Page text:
California’s Proposition 65 Runs Amok with Addition of BPA

plastic-bottlesOn May 11, 2015, the California Office of Environmental Health Hazard Assessment (OEHHA) listed Bisphenol A (BPA) as a reproductive toxicant to be added to the list of chemicals subject to Proposition 65.  Given the widespread use of BPA in numerous consumer applications (e.g., plastics, adhesives, sealants, epoxy resin liners in food containers, and thermal paper such as the paper used to print cash register receipts), the addition of BPA is a significant development for a large number of businesses evaluating compliance with Proposition 65 with respect to BPA in products.

Proposition 65 provides a 12-month period from the date of listing before warnings are required.  Thus, warnings for exposures to BPA will be required starting on May 11, 2016, unless a person in the course of doing business can show that exposures are below the Maximum Allowable Dose Level (MADL) safe harbor limit for BPA.

OEHHA Takes Action with Deadline Approaching

As the deadline for the warning requirement is quickly approaching, OEHHA recently took emergency action with respect to the listing of BPA.  The first action was the issuance of a notice of proposed rulemaking to establish a MADL for dermal exposures from solid materials containing BPA.  The second was an emergency action to allow for the temporary use of a standard point-of-sale warning for BPA exposures from canned and bottled foods and beverages.

Proposed MADL

The warning requirements under Proposition 65 do not apply if a business can show that exposures from a product are less than the MADL established by OEHHA, which puts the business in a “safe harbor.”  Based on OEHHA’s review of the scientific studies, it has proposed a MADL of 3 micrograms/day (dermal exposure from solid materials) for BPA.  Significantly, the proposed MADL of 3 micrograms/day is a level believed to be above that which most people would encounter from a product in normal use.Bisphenol_A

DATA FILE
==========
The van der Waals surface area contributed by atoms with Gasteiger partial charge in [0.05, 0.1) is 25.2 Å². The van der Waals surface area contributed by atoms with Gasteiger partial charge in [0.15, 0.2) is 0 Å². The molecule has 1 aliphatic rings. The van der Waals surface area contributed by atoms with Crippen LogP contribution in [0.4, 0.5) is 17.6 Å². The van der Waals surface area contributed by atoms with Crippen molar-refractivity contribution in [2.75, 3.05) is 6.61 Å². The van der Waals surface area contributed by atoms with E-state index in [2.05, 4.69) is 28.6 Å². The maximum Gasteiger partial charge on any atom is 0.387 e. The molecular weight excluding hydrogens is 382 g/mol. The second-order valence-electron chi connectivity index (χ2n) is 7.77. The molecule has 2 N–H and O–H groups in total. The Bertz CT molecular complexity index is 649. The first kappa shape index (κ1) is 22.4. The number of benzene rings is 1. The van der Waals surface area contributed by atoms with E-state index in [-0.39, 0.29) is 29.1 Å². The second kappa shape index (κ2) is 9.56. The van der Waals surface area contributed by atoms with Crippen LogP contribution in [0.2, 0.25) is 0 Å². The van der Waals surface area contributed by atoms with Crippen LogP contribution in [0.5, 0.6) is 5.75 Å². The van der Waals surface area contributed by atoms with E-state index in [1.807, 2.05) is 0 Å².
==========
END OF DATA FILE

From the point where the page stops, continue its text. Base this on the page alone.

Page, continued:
Comments on the proposed MADL are due to OEHHA by May 16, 2016.  Note that this means that the proposed MADL will not be finalized until after the May 11, 2016 trigger date for warnings.

OEHHA Allows Uniform Point-of-Sale Warnings for Canned and Bottled Food and Beverages

OEHHA attempted to develop a MADL for oral exposure (as opposed to the dermal exposures discussed above) that could have precluded the need for an emergency action on the warnings.  However, OEHHA was unable to work through the technical, practical, and timing issues associated with adopting an oral exposure MADL.  Consequently, to avoid potential removal of many food products from the shelves in markets, OEHHA’s proposed solution, as presented in the emergency action, is to amend the regulations to provide for the temporary use of a standard point-of-sale warning as a compliance option.

The compliance option contemplates signs no smaller than 5 x 5 inches with the following warning language:

WARNING: Many cans containing foods and beverages sold here have epoxy linings used to avoid microbial contamination and extend shelf life. Lids on jars and caps on bottles may also have epoxy linings. Some of these linings can leach small amounts of bisphenol A (BPA) into the food or beverage. BPA is a chemical known to the State of California to cause harm to the female reproductive system.  For more information go to:  www.P65Warnings.ca.gov/BPA.

OEHHA’s actions will have a significant impact on businesses seeking to comply with Proposition 65 for products carrying the potential for exposures to BPA.

Resurgent Mold Litigation In Sandy’s Wake